The basic shell of the car, tires, and suspension are nearly identical from one car to the next, but the exterior shell gives teams the opportunity to create a bit of visual diversity with their vehicles.
Not every NASCAR car is built to meet the same specifications, as some are designed for specific purposes. For example, some cars are designed for short-track races, while others are designed for superspeedways.
There are a few key differences between the two, and while the shape might not change drastically, the design variance is essential.
NASCAR Standards And Regulations
While the exterior of the car features a unified appearance with distinctive aspects, NASCAR outlines strict rules and regulations for various parts of the car. Among the list of regulated parts, you’ll find:
- Engine block
- Cylinder heads
- Intake manifold and spacers
- Valve train
- Connecting rods
- Harmonic balancer
- Fuel pump
- Fuel injectors
- Ignition systems and coils
Racing teams must abide by regulations surrounding these parts or risk disqualification, fines, or docked points. Each car must pass an inspection to avoid these results. However, they can reuse parts, and there is a bit of leeway surrounding certain elements. Take the block and cylinder heads of the engine, for example. These parts can be re-machined but still must fall within specific tolerances.
Given the strictly regulated aspects of the car, nearly every engine under the hood in a NASCAR car has the same performance. Teams cannot use any turbocharged engines, as they’re prohibited and have never been used in the history of the sport.
Do NASCAR Cars Produce The Same Horsepower?
As mentioned, nearly all NASCAR cars have the same performance, as rules surrounding various aspects of the car create an even playing field. The current engines NASCAR cars use can handle between 900 and 1,000 hp without an issue.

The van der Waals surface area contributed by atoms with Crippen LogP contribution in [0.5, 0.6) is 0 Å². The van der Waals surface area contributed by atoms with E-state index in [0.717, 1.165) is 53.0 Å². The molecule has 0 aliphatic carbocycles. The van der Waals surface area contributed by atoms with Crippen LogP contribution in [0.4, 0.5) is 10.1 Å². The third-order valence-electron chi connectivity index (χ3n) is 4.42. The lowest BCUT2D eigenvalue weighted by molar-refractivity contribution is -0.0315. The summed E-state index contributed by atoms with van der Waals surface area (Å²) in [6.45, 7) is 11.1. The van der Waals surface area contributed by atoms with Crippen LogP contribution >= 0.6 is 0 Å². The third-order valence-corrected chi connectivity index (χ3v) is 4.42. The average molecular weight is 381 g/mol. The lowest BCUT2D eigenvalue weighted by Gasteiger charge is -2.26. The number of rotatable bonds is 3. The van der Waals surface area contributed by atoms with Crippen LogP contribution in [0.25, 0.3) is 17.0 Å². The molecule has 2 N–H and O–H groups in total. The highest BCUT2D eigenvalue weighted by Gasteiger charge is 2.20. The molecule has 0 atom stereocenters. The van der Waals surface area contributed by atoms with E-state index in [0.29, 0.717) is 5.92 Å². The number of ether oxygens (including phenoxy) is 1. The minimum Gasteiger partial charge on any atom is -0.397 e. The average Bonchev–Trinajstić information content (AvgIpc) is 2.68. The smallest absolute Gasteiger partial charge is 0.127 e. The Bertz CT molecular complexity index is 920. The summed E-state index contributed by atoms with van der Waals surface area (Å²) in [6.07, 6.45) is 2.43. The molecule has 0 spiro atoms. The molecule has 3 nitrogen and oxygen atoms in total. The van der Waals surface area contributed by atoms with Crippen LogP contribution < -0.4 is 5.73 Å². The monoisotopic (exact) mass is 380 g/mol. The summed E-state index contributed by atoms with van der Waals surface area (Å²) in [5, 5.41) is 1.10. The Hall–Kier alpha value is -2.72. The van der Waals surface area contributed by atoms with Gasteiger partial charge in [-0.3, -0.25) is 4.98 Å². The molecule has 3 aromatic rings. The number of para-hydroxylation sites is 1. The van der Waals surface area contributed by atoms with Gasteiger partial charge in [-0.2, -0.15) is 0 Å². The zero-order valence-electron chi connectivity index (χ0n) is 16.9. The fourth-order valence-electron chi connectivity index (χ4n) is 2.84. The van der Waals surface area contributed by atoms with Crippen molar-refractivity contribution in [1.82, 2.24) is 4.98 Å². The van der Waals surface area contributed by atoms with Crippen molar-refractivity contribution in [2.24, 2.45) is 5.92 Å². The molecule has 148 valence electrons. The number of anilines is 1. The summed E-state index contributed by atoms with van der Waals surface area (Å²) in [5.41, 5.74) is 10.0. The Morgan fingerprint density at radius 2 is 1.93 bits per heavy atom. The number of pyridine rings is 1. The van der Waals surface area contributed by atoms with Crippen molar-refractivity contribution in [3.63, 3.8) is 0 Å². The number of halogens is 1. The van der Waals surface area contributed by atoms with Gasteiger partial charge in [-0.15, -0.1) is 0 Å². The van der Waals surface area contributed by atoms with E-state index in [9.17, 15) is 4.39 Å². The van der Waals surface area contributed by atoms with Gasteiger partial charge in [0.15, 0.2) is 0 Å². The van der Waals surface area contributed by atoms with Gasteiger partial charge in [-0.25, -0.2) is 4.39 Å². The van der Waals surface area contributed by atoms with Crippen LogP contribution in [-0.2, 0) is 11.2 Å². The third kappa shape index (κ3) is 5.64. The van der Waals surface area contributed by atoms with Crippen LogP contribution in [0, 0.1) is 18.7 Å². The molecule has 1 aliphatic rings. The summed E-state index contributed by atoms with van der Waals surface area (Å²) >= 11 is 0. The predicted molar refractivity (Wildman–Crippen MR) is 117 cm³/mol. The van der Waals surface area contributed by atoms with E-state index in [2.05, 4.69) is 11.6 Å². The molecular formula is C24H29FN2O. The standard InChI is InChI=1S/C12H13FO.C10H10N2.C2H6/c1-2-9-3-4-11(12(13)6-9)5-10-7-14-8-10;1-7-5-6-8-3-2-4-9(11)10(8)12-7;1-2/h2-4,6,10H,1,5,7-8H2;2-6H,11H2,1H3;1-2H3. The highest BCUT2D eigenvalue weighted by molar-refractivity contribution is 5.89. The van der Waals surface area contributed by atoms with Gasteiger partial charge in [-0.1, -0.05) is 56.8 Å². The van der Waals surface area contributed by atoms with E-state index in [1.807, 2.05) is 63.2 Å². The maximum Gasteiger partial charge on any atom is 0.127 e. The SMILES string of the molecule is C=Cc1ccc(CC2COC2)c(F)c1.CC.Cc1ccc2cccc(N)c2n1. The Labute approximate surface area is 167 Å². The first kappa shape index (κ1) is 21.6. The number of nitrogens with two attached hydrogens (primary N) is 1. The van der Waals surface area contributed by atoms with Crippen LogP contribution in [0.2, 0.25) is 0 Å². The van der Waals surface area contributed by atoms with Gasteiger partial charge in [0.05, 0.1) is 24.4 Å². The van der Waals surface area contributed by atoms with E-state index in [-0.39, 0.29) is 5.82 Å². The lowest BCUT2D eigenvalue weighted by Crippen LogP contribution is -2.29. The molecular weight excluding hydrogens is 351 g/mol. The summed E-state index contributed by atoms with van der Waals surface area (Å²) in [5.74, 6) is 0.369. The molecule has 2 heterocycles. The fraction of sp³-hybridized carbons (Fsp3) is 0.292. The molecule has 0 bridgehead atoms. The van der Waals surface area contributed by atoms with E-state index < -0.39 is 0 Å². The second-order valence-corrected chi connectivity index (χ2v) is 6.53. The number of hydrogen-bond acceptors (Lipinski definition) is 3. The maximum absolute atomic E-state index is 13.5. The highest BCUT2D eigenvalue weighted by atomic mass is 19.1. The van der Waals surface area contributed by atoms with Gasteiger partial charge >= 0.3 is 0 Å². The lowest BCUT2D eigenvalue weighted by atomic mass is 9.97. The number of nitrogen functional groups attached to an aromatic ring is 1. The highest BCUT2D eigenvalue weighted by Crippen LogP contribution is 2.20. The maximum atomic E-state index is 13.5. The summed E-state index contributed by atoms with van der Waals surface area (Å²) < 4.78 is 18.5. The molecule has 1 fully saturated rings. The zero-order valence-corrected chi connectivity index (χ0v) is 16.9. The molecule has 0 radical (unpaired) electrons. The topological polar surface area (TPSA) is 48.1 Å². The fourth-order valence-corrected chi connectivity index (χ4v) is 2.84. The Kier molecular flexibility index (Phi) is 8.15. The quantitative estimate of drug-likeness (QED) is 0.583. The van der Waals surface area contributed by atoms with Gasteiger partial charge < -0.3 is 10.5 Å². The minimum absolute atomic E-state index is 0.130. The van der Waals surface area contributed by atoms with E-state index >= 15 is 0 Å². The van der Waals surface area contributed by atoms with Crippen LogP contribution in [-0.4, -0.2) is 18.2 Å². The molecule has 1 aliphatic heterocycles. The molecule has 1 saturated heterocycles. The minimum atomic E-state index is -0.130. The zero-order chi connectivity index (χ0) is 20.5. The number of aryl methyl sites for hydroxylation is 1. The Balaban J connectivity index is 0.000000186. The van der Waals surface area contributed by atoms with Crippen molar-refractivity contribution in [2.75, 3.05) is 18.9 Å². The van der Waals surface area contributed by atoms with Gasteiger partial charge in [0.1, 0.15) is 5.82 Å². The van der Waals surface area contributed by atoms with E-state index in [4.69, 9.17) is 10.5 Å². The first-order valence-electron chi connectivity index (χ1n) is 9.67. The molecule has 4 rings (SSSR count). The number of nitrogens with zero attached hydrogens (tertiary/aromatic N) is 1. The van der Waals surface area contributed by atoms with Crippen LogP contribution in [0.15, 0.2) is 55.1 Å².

However, due to rules, cars are restricted to a maximum of 750 hp on oval tracks shorter than one mile. On tracks longer than one mile, the maximum horsepower is further restricted to 550. The reasoning behind the restrictions falls to safety and allows greater overtaking.
In order to restrict the horsepower capabilities of these engines, the engine features tapered spacers. The spacers serve as air restrictors, featuring conical holes in sturdy steel plates. The cone-shaped holes regulate airflow into the intake and combustion chamber, effectively cutting the power the engine can generate.
Conversely, NASCAR can also use RPM restrictions. With this method, NASCAR restricts the RPM to 9,000 for every engine type, effectively reducing the engine’s horsepower. According to NASCAR rules, manufacturers and teams must stick to a specific size of the engine’s bore and stroke set to a set number. By implementing this, the engine is restricted, only able to generate a certain amount of RPM and compression it uses to turn over.
These restrictions create a level playing field, as each engine is reduced to the same output.
Who Makes NASCAR Cars?
Although NASCAR cars are drastically different from the everyday drivers you see on the road, they’re made by some of the same manufacturers. Ford, Toyota, and Chevrolet hold their places as the three current manufacturers contributing to the NASCAR lineup.
Each manufacturer must abide by the same rules, submitting its engine design to NASCAR approval. As of 2022, every NASCAR race car is known as a Next-Gen car or Gen-7 car, a template that was introduced to make stock cars better mimic the looks of street-legal cars.